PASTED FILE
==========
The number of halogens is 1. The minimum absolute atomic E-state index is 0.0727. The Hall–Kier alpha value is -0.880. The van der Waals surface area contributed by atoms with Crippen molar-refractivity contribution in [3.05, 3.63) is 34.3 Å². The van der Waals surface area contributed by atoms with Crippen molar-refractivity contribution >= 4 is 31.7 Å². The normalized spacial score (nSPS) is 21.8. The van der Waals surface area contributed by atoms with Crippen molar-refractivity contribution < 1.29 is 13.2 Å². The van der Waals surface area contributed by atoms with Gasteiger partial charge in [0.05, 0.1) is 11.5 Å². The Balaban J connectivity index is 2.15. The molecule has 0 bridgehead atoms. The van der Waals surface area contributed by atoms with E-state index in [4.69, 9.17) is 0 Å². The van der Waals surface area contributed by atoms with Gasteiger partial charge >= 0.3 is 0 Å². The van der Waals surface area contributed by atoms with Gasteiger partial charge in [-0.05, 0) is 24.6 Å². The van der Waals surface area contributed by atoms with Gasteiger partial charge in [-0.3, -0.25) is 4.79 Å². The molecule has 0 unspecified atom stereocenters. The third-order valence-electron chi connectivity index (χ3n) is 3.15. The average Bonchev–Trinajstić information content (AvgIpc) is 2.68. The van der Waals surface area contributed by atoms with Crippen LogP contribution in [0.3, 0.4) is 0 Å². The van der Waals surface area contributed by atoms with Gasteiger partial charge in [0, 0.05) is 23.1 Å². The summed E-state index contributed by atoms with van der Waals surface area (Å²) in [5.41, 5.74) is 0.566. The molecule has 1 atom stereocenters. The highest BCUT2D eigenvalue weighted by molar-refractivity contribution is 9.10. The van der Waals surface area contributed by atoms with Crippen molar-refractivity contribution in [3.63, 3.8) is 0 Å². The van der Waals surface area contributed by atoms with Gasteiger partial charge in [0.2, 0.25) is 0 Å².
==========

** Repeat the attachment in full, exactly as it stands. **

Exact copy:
The number of halogens is 1. The minimum absolute atomic E-state index is 0.0727. The Hall–Kier alpha value is -0.880. The van der Waals surface area contributed by atoms with Crippen molar-refractivity contribution in [3.05, 3.63) is 34.3 Å². The van der Waals surface area contributed by atoms with Crippen molar-refractivity contribution >= 4 is 31.7 Å². The normalized spacial score (nSPS) is 21.8. The van der Waals surface area contributed by atoms with Crippen molar-refractivity contribution < 1.29 is 13.2 Å². The van der Waals surface area contributed by atoms with Gasteiger partial charge in [0.05, 0.1) is 11.5 Å². The Balaban J connectivity index is 2.15. The molecule has 0 bridgehead atoms. The van der Waals surface area contributed by atoms with E-state index in [4.69, 9.17) is 0 Å². The van der Waals surface area contributed by atoms with Gasteiger partial charge >= 0.3 is 0 Å². The van der Waals surface area contributed by atoms with Gasteiger partial charge in [-0.05, 0) is 24.6 Å². The van der Waals surface area contributed by atoms with Gasteiger partial charge in [-0.3, -0.25) is 4.79 Å². The molecule has 0 unspecified atom stereocenters. The third-order valence-electron chi connectivity index (χ3n) is 3.15. The average Bonchev–Trinajstić information content (AvgIpc) is 2.68. The van der Waals surface area contributed by atoms with Crippen LogP contribution in [0.3, 0.4) is 0 Å². The van der Waals surface area contributed by atoms with Gasteiger partial charge in [0, 0.05) is 23.1 Å². The summed E-state index contributed by atoms with van der Waals surface area (Å²) in [5.41, 5.74) is 0.566. The molecule has 1 atom stereocenters. The highest BCUT2D eigenvalue weighted by molar-refractivity contribution is 9.10. The van der Waals surface area contributed by atoms with Crippen molar-refractivity contribution in [3.63, 3.8) is 0 Å². The van der Waals surface area contributed by atoms with Gasteiger partial charge in [0.2, 0.25) is 0 Å².